Monday, February 16, 2015
Saturday, January 4, 2014
What are air filters supposed to do anyway?
The MERV rating also indicates the percentage of particles the filter will remove from the air passing through it. In general, a MERV rating of 6 indicates that the filter will capture up to half of the particles in the air; a filter with a rating of 8 will trap 70 to 85 percent of air-born particles it encounters; and a rating of 11 or higher means that the air passing through the filter is up to 95 percent cleaner when it comes out of the filter than it was when it went into it.
A properly sized, installed and functioning heating and air system circulates the air in your home every hour. In the process, it pulls that air through the filter. Just how much the filter cleans the air depends on the MERV rating of the filter.
MERV stands for Minimum Efficiency Reporting Value. MERV ratings indicate the size of particles that a filter can remove from the air passing through it. MERVs range from 1 to 16, with a higher number indicating a higher cleaning efficiency because it can filter smaller particles out of the air. The cheap, 1-inch (2.54-centimeter) thick, disposable filters made of jumbled fiberglass or natural fiber strands typically have a MERV rating of 1 but can go up to 4. Pleated filters made of nonwoven, disposable fabric have smaller pores, and the pleats increase the surface area of the filter so it can hold more particles than a flat surface can. These filters have MERV ratings of 3 and higher depending on the density of the fabric and the number of pleats. Some are charged with static electricity to attract and hold air-born allergens.
The particle catching efficiency actually goes up as the filter gets dirty; buildup on the fibers shrinks the openings the air passes through and allows the filter to capture more particles. This is good only up to a point. The particle-removing efficiency of the filter is inversely related to the energy efficiency of your heating and air system. A by-product of cleaning the air is a restriction of the air-flow through the system.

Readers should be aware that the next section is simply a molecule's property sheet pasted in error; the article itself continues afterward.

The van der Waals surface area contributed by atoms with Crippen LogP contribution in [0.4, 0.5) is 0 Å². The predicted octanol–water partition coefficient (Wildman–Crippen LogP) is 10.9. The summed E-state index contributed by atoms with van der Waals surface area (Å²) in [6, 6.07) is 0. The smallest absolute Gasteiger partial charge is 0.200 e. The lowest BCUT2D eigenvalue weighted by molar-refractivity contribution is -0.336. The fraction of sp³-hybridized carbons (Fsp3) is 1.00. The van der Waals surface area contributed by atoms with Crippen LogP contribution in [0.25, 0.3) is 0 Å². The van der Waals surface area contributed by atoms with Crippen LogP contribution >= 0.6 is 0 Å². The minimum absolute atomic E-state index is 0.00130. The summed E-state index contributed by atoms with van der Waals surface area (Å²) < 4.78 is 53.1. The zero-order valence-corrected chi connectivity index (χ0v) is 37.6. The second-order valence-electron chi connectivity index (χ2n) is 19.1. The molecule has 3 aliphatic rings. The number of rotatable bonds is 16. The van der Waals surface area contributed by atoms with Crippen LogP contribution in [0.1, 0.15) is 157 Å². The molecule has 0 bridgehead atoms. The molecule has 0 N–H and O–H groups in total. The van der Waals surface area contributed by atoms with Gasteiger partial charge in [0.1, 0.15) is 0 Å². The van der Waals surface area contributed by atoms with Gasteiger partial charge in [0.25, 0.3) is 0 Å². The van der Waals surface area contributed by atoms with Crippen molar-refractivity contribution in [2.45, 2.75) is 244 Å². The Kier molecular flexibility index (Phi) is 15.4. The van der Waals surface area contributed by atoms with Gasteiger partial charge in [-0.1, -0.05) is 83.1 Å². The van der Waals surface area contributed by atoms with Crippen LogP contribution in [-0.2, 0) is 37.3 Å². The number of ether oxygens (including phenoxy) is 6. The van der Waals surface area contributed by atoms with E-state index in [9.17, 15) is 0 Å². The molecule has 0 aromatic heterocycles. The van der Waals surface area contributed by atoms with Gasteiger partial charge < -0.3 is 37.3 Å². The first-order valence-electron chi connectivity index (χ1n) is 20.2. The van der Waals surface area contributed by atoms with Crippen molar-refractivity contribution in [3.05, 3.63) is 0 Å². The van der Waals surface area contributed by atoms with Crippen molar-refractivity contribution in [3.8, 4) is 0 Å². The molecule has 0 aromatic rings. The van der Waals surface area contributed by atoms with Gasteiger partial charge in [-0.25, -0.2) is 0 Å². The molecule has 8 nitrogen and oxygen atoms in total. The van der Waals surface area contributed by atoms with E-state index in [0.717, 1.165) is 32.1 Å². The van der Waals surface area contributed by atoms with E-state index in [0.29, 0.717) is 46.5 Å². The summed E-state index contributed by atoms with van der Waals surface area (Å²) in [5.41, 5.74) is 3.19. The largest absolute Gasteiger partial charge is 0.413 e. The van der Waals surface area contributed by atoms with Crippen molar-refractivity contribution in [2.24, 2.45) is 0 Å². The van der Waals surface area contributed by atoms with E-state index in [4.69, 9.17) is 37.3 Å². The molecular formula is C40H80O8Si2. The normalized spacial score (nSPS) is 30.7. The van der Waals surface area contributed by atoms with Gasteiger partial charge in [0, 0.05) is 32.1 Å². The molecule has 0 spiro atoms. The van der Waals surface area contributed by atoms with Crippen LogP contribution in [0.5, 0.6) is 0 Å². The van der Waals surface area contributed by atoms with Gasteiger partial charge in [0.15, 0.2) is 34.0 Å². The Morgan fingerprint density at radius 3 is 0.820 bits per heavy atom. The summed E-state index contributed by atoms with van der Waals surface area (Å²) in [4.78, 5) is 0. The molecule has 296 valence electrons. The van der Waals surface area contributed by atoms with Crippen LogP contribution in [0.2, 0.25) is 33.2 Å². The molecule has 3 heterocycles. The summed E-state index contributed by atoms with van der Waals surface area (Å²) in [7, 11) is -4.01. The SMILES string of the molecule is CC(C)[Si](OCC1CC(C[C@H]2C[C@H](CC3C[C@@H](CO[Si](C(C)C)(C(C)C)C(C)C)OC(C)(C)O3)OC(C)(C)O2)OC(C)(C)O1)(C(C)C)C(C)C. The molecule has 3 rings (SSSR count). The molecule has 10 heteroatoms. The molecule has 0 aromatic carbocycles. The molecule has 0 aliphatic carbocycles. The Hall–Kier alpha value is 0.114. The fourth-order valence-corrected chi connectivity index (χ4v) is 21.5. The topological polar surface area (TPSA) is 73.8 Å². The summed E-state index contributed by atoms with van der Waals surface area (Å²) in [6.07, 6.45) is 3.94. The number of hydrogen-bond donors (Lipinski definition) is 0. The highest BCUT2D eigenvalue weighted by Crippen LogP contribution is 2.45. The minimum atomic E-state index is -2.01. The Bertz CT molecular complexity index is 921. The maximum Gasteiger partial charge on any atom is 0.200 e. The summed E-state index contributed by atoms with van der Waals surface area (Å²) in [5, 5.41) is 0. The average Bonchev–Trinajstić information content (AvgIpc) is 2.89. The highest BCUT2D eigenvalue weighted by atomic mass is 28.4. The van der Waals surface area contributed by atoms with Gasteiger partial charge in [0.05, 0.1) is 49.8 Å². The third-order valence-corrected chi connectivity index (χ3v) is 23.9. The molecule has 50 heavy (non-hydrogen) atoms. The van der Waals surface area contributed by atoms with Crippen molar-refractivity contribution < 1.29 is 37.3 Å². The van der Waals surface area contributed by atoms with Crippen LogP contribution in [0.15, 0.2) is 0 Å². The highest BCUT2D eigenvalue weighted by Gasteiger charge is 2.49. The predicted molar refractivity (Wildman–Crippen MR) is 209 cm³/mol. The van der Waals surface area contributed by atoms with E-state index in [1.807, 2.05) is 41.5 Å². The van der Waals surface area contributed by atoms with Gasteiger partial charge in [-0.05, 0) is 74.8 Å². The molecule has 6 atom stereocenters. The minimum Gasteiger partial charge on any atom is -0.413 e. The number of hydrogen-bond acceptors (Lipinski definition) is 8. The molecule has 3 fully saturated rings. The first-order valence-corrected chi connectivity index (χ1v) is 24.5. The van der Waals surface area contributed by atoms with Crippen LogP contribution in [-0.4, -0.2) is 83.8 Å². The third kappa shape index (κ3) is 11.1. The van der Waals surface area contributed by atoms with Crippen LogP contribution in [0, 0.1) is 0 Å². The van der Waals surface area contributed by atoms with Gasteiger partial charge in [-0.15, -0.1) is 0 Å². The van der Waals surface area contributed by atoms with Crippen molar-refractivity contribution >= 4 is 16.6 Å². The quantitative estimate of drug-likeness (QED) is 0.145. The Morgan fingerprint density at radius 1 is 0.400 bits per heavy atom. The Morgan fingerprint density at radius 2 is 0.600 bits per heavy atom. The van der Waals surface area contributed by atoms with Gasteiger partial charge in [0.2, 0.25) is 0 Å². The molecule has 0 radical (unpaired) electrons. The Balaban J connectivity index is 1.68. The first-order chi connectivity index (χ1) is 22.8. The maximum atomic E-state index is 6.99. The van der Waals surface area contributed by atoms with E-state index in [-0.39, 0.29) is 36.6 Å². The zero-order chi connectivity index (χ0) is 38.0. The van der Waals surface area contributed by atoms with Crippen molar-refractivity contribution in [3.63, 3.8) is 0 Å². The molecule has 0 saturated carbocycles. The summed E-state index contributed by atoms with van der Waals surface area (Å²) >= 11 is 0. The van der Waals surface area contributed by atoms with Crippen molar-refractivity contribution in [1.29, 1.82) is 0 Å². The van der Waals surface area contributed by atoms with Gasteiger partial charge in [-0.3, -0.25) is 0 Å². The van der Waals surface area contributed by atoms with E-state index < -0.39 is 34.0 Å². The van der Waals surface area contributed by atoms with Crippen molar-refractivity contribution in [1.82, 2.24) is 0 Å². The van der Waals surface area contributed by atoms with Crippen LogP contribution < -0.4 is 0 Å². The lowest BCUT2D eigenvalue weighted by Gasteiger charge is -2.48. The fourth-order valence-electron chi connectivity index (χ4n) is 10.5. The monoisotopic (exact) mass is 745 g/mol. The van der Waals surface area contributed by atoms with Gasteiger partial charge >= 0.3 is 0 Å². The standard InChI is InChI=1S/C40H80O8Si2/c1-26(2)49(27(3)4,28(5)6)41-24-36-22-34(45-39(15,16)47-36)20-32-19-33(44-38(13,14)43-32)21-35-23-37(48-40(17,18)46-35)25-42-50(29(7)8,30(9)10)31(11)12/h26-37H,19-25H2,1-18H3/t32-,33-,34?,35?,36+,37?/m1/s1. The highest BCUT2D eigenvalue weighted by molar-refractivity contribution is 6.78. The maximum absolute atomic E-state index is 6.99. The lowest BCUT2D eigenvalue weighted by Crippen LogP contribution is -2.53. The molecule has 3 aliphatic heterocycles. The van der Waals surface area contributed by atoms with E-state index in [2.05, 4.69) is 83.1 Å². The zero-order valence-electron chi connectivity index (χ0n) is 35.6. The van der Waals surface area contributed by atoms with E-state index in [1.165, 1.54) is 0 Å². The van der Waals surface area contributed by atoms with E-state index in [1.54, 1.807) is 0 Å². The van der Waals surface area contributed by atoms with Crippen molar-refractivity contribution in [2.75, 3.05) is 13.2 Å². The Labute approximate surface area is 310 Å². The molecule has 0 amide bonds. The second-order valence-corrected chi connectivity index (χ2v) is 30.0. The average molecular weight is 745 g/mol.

Think about times you've worn a dust mask while you worked on a project. It's harder to breathe through the mask than it is if you aren't wearing one. If you upgrade to the HEPA (high-efficiency particulate air) mask that filters out particles as small as 0.3 microns with up to 97 percent efficiency, it gets even harder to pull in enough air to keep you going. The same is true of your heating and air system. The denser the filter, the harder the system has to work to pull in air. A clogged filter may cause your system to run continuously, driving up your heating or cooling bills. That's why it's important to check your filters at least monthly and change them when they get dirty.
Monday, December 24, 2012
For any furnace, providing maximum comfort means achieving the proper amount of airflow. This is true for both heating and cooling operations. Unlike conventional single speed motors, a variable speed motor runs at a wide range of speeds. Using intelligent technology, it continually monitors incoming data from your heating and cooling system, and it automatically makes the adjustments necessary to meet your comfort needs. The motor varies the amount of air circulated, compensating for factors like dirty filters by increasing speed. Put simply, it delivers just the right amount of air necessary to provide the desired level of heating and cooling comfort.
--More Efficiency! Compared to a conventional single speed furnace, a variable speed furnace performs better and uses about two thirds less electricity. During cooling operation, variable speed technology typically results in an efficiency gain of 1 SEER (Seasonal Energy Efficiency Ratio). The higher the SEER, the lower
--Enhanced Humidity Control!! When moisture levels are high, there's a higher potential for mold growth and other pollutant problems. Compared to a single-speed furnace, a variable speed furnace is more effective at drawing moisture from the air for improved air quality and comfort.